Chris Bosh was the worst possible complement to the Wade-James power trio in Miami of the prominent Power Forwards in the game. Because they are so perimeter oriented, all they really need is a defender who can contest shots at the rim, attack the basket on pick'n'rolls, and crash the boards on both ends. Okay, maybe those guys aren't terribly common, but Bosh's lack of shotblocking or defensive rebounding presence makes his price tag pretty counterproductive for them. If they had Serge Ibaka or Tyson Chandler it would all be over.
Bosh's ability to space the floor on offense is very valuable and might be missed in the finals, but Anthony and Haslem can hold down the fort against overmatched Indiana.
Wins produced reveals the Pacers to be a collection of "not quite stars" that thrive mostly by virtue of having nobody terrible on the court. The Heat are a terrible matchup for them, as they are for most teams, because Miami has 3 of the better perimeter defenders in the league in Battier, Wade, and James. They suffocated Granger and George in game 1 and Indiana has little in the way of low-post scoring to punish the Heat's one glaring Bulls-esque weakness.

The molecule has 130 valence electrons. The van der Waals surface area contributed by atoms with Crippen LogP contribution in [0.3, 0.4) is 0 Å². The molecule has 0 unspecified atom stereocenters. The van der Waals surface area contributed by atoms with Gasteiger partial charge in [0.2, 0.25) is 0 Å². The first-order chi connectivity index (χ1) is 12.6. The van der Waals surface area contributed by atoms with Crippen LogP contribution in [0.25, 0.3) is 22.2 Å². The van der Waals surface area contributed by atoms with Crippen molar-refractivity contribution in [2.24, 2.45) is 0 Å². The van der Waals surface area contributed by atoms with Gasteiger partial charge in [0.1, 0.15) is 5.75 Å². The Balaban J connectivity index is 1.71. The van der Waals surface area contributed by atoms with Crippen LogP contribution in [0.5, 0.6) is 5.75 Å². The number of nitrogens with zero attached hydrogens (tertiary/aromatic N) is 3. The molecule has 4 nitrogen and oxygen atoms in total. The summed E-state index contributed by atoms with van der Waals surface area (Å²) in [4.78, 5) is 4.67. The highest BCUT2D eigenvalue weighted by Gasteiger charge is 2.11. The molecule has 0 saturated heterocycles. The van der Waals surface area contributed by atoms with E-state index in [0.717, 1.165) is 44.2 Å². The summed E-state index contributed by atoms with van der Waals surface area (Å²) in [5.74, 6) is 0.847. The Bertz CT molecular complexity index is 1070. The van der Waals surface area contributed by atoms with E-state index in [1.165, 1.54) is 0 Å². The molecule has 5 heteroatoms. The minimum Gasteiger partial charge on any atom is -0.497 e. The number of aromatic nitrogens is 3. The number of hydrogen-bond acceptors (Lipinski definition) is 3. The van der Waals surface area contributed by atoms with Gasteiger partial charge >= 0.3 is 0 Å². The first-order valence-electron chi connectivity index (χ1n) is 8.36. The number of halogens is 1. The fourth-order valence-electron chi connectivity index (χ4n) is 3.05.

In the Eastern Conference Finals, Bosh's likely absence could come into play in trying to deal with Hawes in the low post or if Garnett hasn't pooped out from overcoming the 76er's. In addition to the fact that the Heat lack a scoring threat in the low post, they tend to be vulnerable to teams that have athletic bigs who can protect the rim.